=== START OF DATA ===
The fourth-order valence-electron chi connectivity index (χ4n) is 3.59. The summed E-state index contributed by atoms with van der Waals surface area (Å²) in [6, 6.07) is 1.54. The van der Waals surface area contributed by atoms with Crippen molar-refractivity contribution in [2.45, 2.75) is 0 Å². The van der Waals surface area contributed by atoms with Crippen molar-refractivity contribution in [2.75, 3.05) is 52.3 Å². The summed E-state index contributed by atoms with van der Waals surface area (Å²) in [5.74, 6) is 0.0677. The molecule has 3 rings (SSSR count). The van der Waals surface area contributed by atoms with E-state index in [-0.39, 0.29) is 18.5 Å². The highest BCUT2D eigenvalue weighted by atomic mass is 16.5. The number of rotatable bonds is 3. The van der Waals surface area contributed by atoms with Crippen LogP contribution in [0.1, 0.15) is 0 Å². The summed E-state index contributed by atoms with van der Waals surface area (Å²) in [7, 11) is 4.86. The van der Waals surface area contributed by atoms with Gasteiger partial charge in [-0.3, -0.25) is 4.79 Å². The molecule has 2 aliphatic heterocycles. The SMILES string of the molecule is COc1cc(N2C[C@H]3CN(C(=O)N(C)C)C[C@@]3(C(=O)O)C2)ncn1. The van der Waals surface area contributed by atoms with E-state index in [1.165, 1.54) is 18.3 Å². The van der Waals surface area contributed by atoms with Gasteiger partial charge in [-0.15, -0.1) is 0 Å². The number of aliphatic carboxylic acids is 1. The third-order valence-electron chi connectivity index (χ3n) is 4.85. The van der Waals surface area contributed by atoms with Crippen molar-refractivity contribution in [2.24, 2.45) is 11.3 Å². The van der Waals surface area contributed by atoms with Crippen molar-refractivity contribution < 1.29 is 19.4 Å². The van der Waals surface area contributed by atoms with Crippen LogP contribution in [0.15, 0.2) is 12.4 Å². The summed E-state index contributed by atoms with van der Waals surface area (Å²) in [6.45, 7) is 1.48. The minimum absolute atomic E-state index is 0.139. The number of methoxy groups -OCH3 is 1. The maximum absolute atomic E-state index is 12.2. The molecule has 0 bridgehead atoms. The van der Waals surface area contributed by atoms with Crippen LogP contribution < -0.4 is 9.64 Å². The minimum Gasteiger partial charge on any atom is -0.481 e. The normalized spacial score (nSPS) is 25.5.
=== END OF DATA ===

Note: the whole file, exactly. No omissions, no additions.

The fourth-order valence-electron chi connectivity index (χ4n) is 3.59. The summed E-state index contributed by atoms with van der Waals surface area (Å²) in [6, 6.07) is 1.54. The van der Waals surface area contributed by atoms with Crippen molar-refractivity contribution in [2.45, 2.75) is 0 Å². The van der Waals surface area contributed by atoms with Crippen molar-refractivity contribution in [2.75, 3.05) is 52.3 Å². The summed E-state index contributed by atoms with van der Waals surface area (Å²) in [5.74, 6) is 0.0677. The molecule has 3 rings (SSSR count). The van der Waals surface area contributed by atoms with E-state index in [-0.39, 0.29) is 18.5 Å². The highest BCUT2D eigenvalue weighted by atomic mass is 16.5. The number of rotatable bonds is 3. The van der Waals surface area contributed by atoms with Crippen LogP contribution in [0.1, 0.15) is 0 Å². The summed E-state index contributed by atoms with van der Waals surface area (Å²) in [7, 11) is 4.86. The van der Waals surface area contributed by atoms with Gasteiger partial charge in [-0.3, -0.25) is 4.79 Å². The molecule has 2 aliphatic heterocycles. The SMILES string of the molecule is COc1cc(N2C[C@H]3CN(C(=O)N(C)C)C[C@@]3(C(=O)O)C2)ncn1. The van der Waals surface area contributed by atoms with E-state index in [1.165, 1.54) is 18.3 Å². The van der Waals surface area contributed by atoms with Gasteiger partial charge in [-0.15, -0.1) is 0 Å². The number of aliphatic carboxylic acids is 1. The third-order valence-electron chi connectivity index (χ3n) is 4.85. The van der Waals surface area contributed by atoms with Crippen molar-refractivity contribution in [2.24, 2.45) is 11.3 Å². The van der Waals surface area contributed by atoms with Crippen molar-refractivity contribution < 1.29 is 19.4 Å². The van der Waals surface area contributed by atoms with Crippen LogP contribution in [0.15, 0.2) is 12.4 Å². The summed E-state index contributed by atoms with van der Waals surface area (Å²) in [6.45, 7) is 1.48. The minimum absolute atomic E-state index is 0.139. The number of methoxy groups -OCH3 is 1. The maximum absolute atomic E-state index is 12.2. The molecule has 0 bridgehead atoms. The van der Waals surface area contributed by atoms with Crippen LogP contribution < -0.4 is 9.64 Å². The minimum Gasteiger partial charge on any atom is -0.481 e. The normalized spacial score (nSPS) is 25.5.